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IMF warns UK government against further tax cuts

written by Bella Palmer
tax

The warning from the IMF's chief economist came after the body pared its forecast for British economic growth next year as part of a broader forecast update

The International Monetary Fund warned Britain's Conservative government on Tuesday not to cut taxes in the run-up to a national election expected later this year, due to high levels of public debt and growing demands on services.

The warning from the IMF's chief economist, Pierre-Olivier Gourinchas, came after the body pared its forecast for British economic growth next year as part of a broader forecast update.

We would advise against further discretionary tax cuts, he said in response to a question from a reporter.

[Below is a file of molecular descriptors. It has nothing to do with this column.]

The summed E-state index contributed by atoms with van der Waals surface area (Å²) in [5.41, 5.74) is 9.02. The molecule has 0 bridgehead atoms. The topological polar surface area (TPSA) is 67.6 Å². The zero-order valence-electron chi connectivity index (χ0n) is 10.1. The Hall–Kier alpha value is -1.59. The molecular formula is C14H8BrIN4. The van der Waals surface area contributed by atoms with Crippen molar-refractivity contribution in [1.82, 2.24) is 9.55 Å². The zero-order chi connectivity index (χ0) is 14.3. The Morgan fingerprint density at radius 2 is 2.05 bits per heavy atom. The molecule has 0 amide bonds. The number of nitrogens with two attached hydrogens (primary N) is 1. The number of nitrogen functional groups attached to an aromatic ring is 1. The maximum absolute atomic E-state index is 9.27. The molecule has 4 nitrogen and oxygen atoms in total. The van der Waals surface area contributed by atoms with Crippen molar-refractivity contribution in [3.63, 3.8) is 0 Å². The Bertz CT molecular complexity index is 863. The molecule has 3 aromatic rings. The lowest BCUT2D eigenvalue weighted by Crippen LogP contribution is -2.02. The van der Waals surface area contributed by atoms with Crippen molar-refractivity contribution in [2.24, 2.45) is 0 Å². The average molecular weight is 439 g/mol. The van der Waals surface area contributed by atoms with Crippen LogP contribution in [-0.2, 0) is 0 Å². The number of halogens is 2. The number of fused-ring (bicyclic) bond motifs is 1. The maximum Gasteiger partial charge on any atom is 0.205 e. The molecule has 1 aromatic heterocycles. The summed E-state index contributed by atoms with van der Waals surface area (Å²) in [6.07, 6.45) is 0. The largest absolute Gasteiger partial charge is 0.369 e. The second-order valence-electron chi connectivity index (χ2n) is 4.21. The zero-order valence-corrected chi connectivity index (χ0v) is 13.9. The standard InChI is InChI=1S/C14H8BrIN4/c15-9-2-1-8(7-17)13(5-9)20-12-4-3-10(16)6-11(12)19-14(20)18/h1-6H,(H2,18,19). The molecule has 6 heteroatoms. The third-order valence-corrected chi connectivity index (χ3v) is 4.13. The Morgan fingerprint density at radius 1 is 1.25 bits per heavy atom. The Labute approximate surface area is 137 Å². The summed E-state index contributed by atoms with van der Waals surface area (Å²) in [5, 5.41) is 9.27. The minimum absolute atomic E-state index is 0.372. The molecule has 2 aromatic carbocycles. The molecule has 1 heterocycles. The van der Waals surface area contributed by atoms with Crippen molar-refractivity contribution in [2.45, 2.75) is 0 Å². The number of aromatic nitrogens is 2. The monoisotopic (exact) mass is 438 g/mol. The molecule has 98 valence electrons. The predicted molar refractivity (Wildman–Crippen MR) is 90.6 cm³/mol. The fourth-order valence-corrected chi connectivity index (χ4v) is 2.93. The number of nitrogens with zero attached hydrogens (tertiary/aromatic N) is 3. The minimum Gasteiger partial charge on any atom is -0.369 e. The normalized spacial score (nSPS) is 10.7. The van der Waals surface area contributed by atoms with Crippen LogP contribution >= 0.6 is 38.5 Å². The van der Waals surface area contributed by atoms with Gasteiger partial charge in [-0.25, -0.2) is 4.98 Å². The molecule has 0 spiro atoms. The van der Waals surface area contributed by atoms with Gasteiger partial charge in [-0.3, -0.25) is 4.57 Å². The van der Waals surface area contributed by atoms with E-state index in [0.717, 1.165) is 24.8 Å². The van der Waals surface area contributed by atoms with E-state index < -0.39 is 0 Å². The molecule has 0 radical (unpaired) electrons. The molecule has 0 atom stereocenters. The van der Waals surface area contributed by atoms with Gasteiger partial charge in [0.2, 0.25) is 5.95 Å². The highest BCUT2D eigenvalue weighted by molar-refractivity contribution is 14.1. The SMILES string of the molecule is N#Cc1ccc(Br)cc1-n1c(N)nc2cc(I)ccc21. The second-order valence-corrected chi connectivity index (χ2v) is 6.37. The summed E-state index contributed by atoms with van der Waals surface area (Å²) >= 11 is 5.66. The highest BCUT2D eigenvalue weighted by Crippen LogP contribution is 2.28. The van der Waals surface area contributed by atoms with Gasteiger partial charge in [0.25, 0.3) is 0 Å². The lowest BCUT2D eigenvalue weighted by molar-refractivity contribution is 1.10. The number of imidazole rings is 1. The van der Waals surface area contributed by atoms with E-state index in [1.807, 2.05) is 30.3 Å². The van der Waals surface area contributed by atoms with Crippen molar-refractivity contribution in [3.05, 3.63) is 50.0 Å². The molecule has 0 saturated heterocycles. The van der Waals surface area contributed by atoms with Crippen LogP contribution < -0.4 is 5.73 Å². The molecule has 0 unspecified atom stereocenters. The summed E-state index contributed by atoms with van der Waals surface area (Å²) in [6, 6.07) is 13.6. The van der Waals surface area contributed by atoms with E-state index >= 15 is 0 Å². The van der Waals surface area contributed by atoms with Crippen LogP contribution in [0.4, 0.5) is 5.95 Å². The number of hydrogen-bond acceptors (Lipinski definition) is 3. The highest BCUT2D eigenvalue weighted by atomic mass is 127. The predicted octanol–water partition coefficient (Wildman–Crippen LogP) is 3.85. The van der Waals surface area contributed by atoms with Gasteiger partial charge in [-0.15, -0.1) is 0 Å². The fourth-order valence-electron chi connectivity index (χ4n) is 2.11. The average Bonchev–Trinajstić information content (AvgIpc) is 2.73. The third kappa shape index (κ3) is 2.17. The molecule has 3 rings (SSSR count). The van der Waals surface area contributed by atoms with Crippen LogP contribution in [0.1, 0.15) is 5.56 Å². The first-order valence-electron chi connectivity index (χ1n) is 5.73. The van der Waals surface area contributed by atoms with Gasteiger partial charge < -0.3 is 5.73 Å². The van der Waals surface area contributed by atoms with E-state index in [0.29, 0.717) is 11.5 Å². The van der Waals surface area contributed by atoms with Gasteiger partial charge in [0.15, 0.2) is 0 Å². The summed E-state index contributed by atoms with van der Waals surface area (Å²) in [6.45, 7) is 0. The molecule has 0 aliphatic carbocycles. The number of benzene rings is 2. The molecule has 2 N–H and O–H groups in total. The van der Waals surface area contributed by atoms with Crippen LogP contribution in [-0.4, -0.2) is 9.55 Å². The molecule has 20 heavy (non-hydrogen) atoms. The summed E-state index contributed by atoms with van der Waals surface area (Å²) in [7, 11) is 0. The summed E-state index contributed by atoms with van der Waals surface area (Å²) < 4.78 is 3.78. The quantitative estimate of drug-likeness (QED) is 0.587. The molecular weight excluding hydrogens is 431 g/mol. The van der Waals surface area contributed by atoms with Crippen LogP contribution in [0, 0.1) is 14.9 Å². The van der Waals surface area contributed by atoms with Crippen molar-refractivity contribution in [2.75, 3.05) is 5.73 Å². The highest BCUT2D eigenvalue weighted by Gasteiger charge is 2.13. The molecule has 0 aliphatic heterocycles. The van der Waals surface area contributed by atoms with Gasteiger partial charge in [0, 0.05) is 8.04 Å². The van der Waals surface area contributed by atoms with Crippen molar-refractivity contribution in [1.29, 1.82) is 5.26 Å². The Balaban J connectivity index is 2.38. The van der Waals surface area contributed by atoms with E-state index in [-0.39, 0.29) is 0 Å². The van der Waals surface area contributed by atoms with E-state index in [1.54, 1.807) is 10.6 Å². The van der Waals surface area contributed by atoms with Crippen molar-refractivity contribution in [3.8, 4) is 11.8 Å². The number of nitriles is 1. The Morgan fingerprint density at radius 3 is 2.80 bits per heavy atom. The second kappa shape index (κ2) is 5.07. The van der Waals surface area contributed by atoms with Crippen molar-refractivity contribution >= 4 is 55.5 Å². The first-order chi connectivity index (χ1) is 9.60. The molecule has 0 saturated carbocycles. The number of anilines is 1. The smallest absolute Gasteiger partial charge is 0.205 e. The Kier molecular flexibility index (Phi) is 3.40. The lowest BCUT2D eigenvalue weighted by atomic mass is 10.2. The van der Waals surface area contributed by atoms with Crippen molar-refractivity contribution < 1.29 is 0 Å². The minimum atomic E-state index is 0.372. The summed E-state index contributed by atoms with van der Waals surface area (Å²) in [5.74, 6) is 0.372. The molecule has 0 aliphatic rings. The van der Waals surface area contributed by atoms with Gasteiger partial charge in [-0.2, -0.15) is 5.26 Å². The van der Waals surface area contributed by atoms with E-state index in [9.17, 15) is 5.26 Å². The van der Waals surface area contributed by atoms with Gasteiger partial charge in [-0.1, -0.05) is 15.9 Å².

Gourinchas underlined growing demands for health and social care, education and environmental investment.

It is very important to have in place medium-term fiscal plans that accommodate these pressures, at the same time as ensuring that debt dynamics remain stable and contained, he added.

UK government debt soared as a share of national income during the COVID pandemic, although it remains lower than in the US, Japan or France.

Finance minister Jeremy Hunt cut payroll taxes and made permanent a tax break for business investment in November. Earlier on Tuesday said he would like to make further tax cuts in an annual budget statement due on March 6.

It is too early to know whether further reductions in tax will be affordable but we continue to believe that smart tax reductions can make a big difference in bolstering growth, Hunt said.

He has taken a more cautious approach to tax cuts than his predecessor Kwasi Kwarteng, whose unfunded plans under previous PM Liz Truss panicked bond investors, drew criticism from the International Monetary Fund and forced the BoE to prop up the government debt market.

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